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Trees in the City:
A New Role for the "Ultimate Urban Multitaskers"

Urban trees, in the words of American Forests' Gary Moll, are the "ultimate urban multitaskers," providing a vast array of benefits to the people of cities fortunate enough to be graced by their presence.  High on the list of services provided by the trees is their absorption of large quantities of air pollutants, which phenomenon saves city dwellers significant amounts of money that might otherwise be needed to be spent on more traditional forms of pollution mitigation.  D.J. Nowak of the U.S. Forest Service's Urban Forest Ecosystem Research Unit, for example, estimates that trees in the city of New York save its taxpayers some ten million dollars annually, as a result of improvements they make in the city's air quality.  Urban trees also serve as homes for resident bird populations, as well as rest-stops for many migratory species.  In addition, they provide numerous recreational opportunities, not to mention good old shade from the sun for spectator-types, who only venture out to watch their kids or grandchildren's soccer games.  And, of course, there's the feeling of exhilaration that a touch of nature brings to country-starved city folks.

All that's well and good; but now there's even more to be added to the urban trees' list of virtues.  They are, as it turns out, front-line warriors in the worldwide battle to mitigate global warming, as they sequester large amounts of atmospheric carbon - and do it with a vengeance - right in the midst of where much of it originates ... in cities.

The first assessment of national carbon storage by urban trees in the United States was carried out by Nowak (1993).  Based on an extrapolation of carbon storage data from Oakland, CA, together with tree-cover data from a number of other cities, it yielded an estimated national carbon storage range of between 350 and 750 million tons.  A later assessment, which included carbon storage data from a second city (Chicago, IL), advanced these numbers to 600 and 900 million tons.  Now, Nowak and Crane (2002) provide an updated - and much more robust - assessment of this phenomenon, based on carbon storage data from ten cities: Atlanta, GA; Baltimore, MD; Boston, MA; Chicago, IL; Jersey City, NJ; New York, NY; Oakland, CA; Philadelphia, PA; Sacramento, CA; and Syracuse, NY.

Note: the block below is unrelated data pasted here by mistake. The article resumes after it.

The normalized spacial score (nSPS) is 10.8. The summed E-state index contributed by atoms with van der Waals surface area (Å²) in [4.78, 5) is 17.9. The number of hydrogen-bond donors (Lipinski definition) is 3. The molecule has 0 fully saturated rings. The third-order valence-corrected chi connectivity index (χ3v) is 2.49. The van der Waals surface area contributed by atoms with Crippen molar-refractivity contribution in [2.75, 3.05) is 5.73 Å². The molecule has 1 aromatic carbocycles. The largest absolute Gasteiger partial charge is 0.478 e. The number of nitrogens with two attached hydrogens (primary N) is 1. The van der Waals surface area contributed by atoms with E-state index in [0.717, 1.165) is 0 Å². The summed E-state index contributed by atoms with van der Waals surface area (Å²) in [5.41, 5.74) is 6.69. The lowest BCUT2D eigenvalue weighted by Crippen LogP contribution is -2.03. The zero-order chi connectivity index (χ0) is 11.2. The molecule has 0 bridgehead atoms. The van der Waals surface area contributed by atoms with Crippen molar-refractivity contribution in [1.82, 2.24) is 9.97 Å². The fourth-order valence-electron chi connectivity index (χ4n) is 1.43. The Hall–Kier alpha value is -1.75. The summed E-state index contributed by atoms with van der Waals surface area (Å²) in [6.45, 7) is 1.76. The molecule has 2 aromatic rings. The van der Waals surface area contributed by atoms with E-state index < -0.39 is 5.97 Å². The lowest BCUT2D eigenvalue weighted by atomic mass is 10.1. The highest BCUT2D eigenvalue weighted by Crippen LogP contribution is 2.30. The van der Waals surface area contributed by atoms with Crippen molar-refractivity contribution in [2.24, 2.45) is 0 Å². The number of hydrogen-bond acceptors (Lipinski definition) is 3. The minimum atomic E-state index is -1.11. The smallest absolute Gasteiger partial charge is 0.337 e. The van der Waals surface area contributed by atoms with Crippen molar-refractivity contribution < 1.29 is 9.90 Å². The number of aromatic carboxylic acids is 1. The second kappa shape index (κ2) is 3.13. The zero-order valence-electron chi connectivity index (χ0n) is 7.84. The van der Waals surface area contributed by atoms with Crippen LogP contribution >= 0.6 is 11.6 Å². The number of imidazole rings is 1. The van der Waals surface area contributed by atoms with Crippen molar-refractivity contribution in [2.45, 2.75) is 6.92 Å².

What do the data show?  The updated and likely more accurate results of Nowak and Crane's most recent analysis puts total carbon storage by urban trees in the coterminous United States at approximately 700 million tons.  This number, though seemingly large, is only 4.4% of the estimated 15,900 million tons of carbon stored in the country's non-urban forests; and it is equivalent to the amount of carbon that is released to the air by the country's anthropogenic activities over a period of only 5.5 months.

In terms of annual impact, the numbers look even less impressive.  The total amount of carbon extracted from the air each year by all of the urban trees in the United States (22.8 million tons) is equivalent to the amount of carbon emitted by the country's human population over but a mere five days.

Although this amount may seem woefully small, it is still significant for a couple of different reasons.  First of all, individual urban trees typically sequester considerably more carbon than individual trees in non-urban forests, because (1) there are more large trees in cities and (2) the more open structure of the urban environment generally allows individual trees to intercept more light and, therefore, grow faster.  In fact, Nowak and Crane note that "individual urban trees, on average, contain approximately four times more carbon than individual trees in forest stands."  Also, and perhaps most important of all, planting trees in strategic locations near buildings can reduce building energy usage via enhanced shading and evaporative cooling in summer, and by wind speed reduction in winter, which phenomena lower the demand for electricity needed for cooling and heating and, in most cases, offset the burning of a certain amount of coal, gas or oil.

This latter effect is very significant.  In fact, Nowak and Crane note that the atmospheric CO2 "avoidance" provided by such strategically planted trees is approximately four times greater than the amount of CO2 they physically remove from the air.  Hence, it can be appreciated that the average urban tree, which is four times more effective in physically removing carbon from the atmosphere than the average non-urban tree, is fully sixteen times more effective than the average non-urban tree in mitigating global warming when planted in places designed to reduce the cooling and heating costs of buildings.

Although costs associated with the planting and upkeep of urban trees offset some of their CO2 avoidance benefits, they still come through smelling like a rose in the race to devise effective and efficient means to temper the greenhouse effect of anthropogenic CO2 emissions.  Surely, planting more of them is something we could all agree is a truly "no regrets" activity.  Indeed, it is a multi-benefits undertaking, which is well suited to the many talents of the world's "ultimate urban multitaskers."

Dr. Sherwood B. Idso Dr. Craig D. Idso

Nowak, D.J.  1993.  Atmospheric carbon reduction by urban trees.  Journal of Environmental Management 37: 207-217.

Nowak, D.J.  1994.  Atmospheric carbon dioxide reduction by Chicago's urban forest. In: McPherson, E.G., Nowak, D.J. and Rowntree, R.A. (Eds.), Chicago's Urban Forest Ecosystem: Results of the Chicago Urban Forest Climate Project.  USDA Forest Service General Technical Report NE-186, Radnor, PA, pp. 83-94.

Nowak, D.J. and Crane, D.E.  2002.  Carbon storage and sequestration by urban trees in the USA.  Environmental Pollution 116: 381-389.